After 6 weeks, resource processing was determined for all containers without mosquitoes by separating container contents into coarse (> 1 mm), fine (1.0–0.15 mm), and very fine (< 0.15 mm) particle sizes. Scirtids were removed, and the contents were stirred then filtered through nested 1 mm and 0.15 mm mesh screens. Very fine particles were quantified based on the dry residue of a subsample of approximately one-quarter of the total volume of filtered liquid (≈ 150 ± 50 ml). The subsample volume (±1 ml) and the remaining volume were determined, then the subsample was dried. The residues on 1 mm (coarse) and 0.15 (fine) screens were also collected and dried. Dry masses (> 2 days at 60 °C) of all three size classes were measured to the nearest 0.0001 g. Multivariate analysis of variance and multivariate contrasts were used to test for differences in the proportion of original leaf mass recovered as coarse particulate organic matter and fine particulate organic matter among leaf types and scirtid densities. Fine and very fine components were pooled because fine particles were a minor component in all containers (<< 10% the mass of the very fine component) and showed the same trends as the very fine component.

A correlation between consumer-independent and consumer-dependent processing was tested for because of the potential for such a correlation to modify the predicted effects of manipulating consumer-independent processing rate. Consumer-independent processing was quantified as the mean proportion of original leaf mass consisting of fine + very fine particles for each leaf type in zero-scirtid replicates; consumer-dependent processing was quantified as the difference in mean amount of fine + very fine particles produced in 15- and five-scirtid replicates for each leaf type (meanF+VF(15 scirtid)– meanF+VF(5 scirtid)). The loss of coarse particles was used as an alternative measure of resource processing. A correlation was tested for between the proportional amount of coarse particles lost in zero scirtid replicates (1 – mean Coarse(0 scirtid)) and the difference in proportional amount lost between 15- and five-scirtid replicates [(1 – meanCoarse(15 scirtid)) – (1 – meanCoarse(5 scirtid))]. Pearson correlation coefficients were estimated and tested for significance using a t-test (SAS Institute Inc., 1990).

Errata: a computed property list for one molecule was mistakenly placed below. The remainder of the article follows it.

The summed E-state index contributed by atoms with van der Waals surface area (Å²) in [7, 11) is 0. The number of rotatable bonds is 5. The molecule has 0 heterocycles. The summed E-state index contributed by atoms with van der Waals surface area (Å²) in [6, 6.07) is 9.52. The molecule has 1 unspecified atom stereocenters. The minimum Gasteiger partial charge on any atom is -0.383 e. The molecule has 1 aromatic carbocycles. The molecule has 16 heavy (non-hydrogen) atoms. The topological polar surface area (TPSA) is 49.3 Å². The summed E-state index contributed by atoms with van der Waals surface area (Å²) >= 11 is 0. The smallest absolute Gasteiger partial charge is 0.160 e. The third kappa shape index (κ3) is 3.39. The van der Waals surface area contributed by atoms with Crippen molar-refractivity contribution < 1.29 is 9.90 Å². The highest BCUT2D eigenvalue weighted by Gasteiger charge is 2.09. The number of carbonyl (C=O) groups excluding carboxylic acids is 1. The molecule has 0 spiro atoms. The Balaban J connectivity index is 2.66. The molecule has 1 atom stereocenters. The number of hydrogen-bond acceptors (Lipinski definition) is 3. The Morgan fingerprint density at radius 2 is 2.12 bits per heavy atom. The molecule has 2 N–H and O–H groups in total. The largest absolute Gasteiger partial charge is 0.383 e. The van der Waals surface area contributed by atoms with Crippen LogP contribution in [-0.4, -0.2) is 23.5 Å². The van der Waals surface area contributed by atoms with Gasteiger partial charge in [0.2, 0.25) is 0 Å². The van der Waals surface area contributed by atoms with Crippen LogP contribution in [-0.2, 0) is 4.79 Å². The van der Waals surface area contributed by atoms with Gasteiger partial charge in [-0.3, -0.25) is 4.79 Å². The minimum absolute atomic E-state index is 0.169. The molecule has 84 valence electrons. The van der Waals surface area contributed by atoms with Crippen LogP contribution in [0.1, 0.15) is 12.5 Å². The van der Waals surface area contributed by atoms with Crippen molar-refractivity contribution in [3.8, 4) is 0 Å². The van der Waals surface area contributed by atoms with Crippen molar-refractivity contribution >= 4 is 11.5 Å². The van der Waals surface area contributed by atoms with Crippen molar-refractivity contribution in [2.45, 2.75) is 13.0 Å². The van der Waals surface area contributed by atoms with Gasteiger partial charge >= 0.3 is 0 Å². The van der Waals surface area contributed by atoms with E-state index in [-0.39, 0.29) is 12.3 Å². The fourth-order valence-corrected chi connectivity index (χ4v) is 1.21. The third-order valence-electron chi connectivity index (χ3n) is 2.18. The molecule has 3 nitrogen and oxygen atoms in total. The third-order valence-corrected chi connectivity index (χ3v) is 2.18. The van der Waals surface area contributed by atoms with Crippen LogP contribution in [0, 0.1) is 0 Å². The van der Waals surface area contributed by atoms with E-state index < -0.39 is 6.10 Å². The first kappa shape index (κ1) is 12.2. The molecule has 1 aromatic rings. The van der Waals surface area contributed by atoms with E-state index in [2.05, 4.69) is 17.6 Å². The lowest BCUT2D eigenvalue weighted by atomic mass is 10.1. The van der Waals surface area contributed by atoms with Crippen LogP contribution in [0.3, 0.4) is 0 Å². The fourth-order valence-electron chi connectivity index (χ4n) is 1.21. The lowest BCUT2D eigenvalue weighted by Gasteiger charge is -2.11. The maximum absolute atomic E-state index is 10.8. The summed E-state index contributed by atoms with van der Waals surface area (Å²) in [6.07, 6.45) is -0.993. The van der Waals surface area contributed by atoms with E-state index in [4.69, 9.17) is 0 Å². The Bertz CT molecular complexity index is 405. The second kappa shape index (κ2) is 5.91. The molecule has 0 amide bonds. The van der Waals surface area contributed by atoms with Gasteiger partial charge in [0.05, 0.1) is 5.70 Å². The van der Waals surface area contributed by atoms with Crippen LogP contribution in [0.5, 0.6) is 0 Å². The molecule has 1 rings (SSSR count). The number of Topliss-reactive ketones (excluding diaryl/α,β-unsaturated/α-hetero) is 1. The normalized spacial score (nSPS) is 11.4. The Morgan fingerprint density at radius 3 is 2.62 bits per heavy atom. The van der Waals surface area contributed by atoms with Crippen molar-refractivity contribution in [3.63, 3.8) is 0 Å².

Physical processing

Leaves of one species were crushed into fine particles in order to manipulate consumer-independent processing rate. This manipulation, though not obviously analogous to any natural phenomenon in container communities (but see Heard et al., 1999), eliminates the correlation of consumer-dependent and consumer-independent processing rates that occurs when manipulating leaf species (see Results). The presence of scirtids and mosquitoes was also varied, with five replicates of each combination of scirtid presence/absence, and mosquito density, and three levels of physical processing (n = 60 microcosms).

Senescent sugar maple leaves were collected from the forest floor during autumn 1998, washed and dried, then stored dry until the following summer. Leaves were soaked in water for 24 h to remove abundant tannins, leaf blades were broken into 10–15 cm2 fragments, and the fragments were dried for 2 days at 60 °C. Allotments of 0.5000 g of leaf fragments (measured to within 0.0050 g) were added to 1-litre plastic containers filled with 500 ml of deionised water and 10 ml of tree hole water. Containers were housed in an environmental chamber at 26 °C with a LD 16:8 h photoperiod. Two days after the addition of leaves, either zero scirtids or a mixture of 20 Helodes (mass range = 0.0040 ± 0.0020 g) and five Prionocyphon (mass range = 0.0075 ± 0.0025 g) was added to each combination. These densities and species compositions approximate what has been observed in the field. The next day, zero or 100 synchronously hatched first-instar O. triseriatus were added to each container.

Beginning 2 days after the initial addition of leaves, an electric blender was used for 3 consecutive weeks to reduce 0, 20, or 50% of coarse particulate organic matter to fine particles. Coarse particles in the 20 and 50% replicates were dried using a paper towel, weighed to the nearest 0.0010 g, and an appropriate portion was processed in the blender with a portion of the container water (free of mosquitoes and scirtids) for 1 min. Leaves in the 0% treatment were dried using a paper towel but were not blended.